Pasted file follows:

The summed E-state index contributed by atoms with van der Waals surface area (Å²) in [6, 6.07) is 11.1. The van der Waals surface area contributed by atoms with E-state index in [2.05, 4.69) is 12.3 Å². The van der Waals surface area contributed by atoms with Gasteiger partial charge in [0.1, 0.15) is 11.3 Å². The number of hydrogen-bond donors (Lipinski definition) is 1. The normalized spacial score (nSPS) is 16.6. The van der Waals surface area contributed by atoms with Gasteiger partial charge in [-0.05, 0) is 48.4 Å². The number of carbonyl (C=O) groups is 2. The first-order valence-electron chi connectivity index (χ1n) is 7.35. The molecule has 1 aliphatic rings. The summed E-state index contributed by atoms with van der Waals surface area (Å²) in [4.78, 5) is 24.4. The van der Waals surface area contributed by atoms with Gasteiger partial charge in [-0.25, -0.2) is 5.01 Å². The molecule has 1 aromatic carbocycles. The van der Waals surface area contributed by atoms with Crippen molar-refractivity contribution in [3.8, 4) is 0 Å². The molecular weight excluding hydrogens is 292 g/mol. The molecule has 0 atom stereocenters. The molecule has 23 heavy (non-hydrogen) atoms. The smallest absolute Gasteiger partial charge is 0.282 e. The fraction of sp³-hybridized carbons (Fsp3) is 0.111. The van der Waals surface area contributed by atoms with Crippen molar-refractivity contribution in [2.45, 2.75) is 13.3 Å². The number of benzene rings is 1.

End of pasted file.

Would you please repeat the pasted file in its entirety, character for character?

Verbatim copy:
The summed E-state index contributed by atoms with van der Waals surface area (Å²) in [6, 6.07) is 11.1. The van der Waals surface area contributed by atoms with E-state index in [2.05, 4.69) is 12.3 Å². The van der Waals surface area contributed by atoms with Gasteiger partial charge in [0.1, 0.15) is 11.3 Å². The number of hydrogen-bond donors (Lipinski definition) is 1. The normalized spacial score (nSPS) is 16.6. The van der Waals surface area contributed by atoms with Gasteiger partial charge in [-0.05, 0) is 48.4 Å². The number of carbonyl (C=O) groups is 2. The first-order valence-electron chi connectivity index (χ1n) is 7.35. The molecule has 1 aliphatic rings. The summed E-state index contributed by atoms with van der Waals surface area (Å²) in [4.78, 5) is 24.4. The van der Waals surface area contributed by atoms with Gasteiger partial charge in [-0.25, -0.2) is 5.01 Å². The molecule has 1 aromatic carbocycles. The van der Waals surface area contributed by atoms with Crippen molar-refractivity contribution in [3.8, 4) is 0 Å². The molecular weight excluding hydrogens is 292 g/mol. The molecule has 0 atom stereocenters. The molecule has 23 heavy (non-hydrogen) atoms. The smallest absolute Gasteiger partial charge is 0.282 e. The fraction of sp³-hybridized carbons (Fsp3) is 0.111. The van der Waals surface area contributed by atoms with Crippen molar-refractivity contribution in [2.45, 2.75) is 13.3 Å². The number of benzene rings is 1.